For most of the people with disabilities we are working with on this project, attending a TEVET institution was not feasible because they can not travel long distances or stay away from home without their carers. Also, the majority did not complete their education due to many factors and so do not have the Malawi Certificate of Secondary Education (MSCE) required for the formal TEVET apprenticeship training programme.
Mafios Kumpale Banda

The project focuses on the trainees’ abilities instead of their disabilities.  The training is matched to the trainees’ interests, level of ability, and market needs. Some of the trainees are learning how to operate a cell phone charging business, a relatively uncomplicated but in-demand service that can provide income-generating opportunities for trainees with even severe disabilities.

Lemani Pofera, a 20-year-old man with severe muscular dystrophy, is learning cell phone charging.  Mr Banda said Lemani cannot walk and only has very limited use of his hands but he can operate the phone charging equipment.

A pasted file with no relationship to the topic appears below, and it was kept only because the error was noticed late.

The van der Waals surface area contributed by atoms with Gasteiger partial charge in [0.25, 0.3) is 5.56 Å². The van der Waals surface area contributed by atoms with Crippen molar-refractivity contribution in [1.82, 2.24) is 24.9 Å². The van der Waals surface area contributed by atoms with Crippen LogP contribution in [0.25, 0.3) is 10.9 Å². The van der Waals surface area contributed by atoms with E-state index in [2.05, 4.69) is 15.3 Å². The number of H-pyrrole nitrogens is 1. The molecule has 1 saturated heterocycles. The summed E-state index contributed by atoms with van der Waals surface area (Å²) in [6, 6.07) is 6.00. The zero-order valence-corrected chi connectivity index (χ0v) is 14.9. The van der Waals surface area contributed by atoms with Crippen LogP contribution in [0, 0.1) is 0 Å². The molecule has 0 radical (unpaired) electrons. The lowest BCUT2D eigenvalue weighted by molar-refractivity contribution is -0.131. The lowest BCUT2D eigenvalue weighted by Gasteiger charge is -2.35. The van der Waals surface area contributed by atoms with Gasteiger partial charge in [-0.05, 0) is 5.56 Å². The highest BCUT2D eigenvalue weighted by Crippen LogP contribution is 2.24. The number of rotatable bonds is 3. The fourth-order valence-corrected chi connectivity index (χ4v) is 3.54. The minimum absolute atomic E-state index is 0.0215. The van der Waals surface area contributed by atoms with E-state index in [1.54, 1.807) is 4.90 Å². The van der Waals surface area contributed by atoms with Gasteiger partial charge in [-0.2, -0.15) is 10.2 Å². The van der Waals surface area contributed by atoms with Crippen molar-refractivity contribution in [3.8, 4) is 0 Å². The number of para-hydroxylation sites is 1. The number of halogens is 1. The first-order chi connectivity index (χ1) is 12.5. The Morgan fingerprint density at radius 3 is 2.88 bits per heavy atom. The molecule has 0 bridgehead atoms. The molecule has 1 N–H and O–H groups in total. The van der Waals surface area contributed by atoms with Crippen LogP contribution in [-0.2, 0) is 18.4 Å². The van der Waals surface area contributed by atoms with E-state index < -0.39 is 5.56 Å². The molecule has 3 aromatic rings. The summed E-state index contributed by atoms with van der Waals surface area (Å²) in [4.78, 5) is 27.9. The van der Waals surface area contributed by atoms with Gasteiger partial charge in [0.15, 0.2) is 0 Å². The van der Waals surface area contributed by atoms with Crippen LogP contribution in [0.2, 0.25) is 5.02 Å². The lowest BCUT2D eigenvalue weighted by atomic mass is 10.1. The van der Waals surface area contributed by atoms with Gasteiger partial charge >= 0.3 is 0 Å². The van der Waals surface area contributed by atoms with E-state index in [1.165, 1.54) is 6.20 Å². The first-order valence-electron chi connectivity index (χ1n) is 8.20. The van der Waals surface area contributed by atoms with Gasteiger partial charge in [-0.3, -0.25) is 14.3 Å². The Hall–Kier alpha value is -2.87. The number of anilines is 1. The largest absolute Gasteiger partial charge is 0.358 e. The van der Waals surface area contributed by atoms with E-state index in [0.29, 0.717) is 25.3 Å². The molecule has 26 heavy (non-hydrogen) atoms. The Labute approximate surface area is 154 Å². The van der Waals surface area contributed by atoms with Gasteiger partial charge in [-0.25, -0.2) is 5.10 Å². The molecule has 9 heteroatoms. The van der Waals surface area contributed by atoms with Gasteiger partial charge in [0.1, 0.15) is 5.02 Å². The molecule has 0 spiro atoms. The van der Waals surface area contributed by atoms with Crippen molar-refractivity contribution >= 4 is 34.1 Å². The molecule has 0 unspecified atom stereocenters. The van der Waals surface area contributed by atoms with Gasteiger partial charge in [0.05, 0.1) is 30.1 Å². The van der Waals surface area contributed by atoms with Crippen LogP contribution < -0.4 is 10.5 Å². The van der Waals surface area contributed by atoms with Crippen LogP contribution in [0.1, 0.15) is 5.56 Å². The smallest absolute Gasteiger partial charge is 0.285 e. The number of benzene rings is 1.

We are looking at options for him to expand his training to cell phone repair as recommended by TEVETA. At the end of the training, we will provide him with the equipment he needs to set up a cell phone charging and repair business and with this, we hope he will be able to earn a living.
Mafios Kumpale Banda

The skills training is combined with soft skills capacity building and entrepreneurship training to ensure that the beneficiaries are not only gaining technical skills but can use them to earn some income.  Mr Banda explained the importance of these soft skills.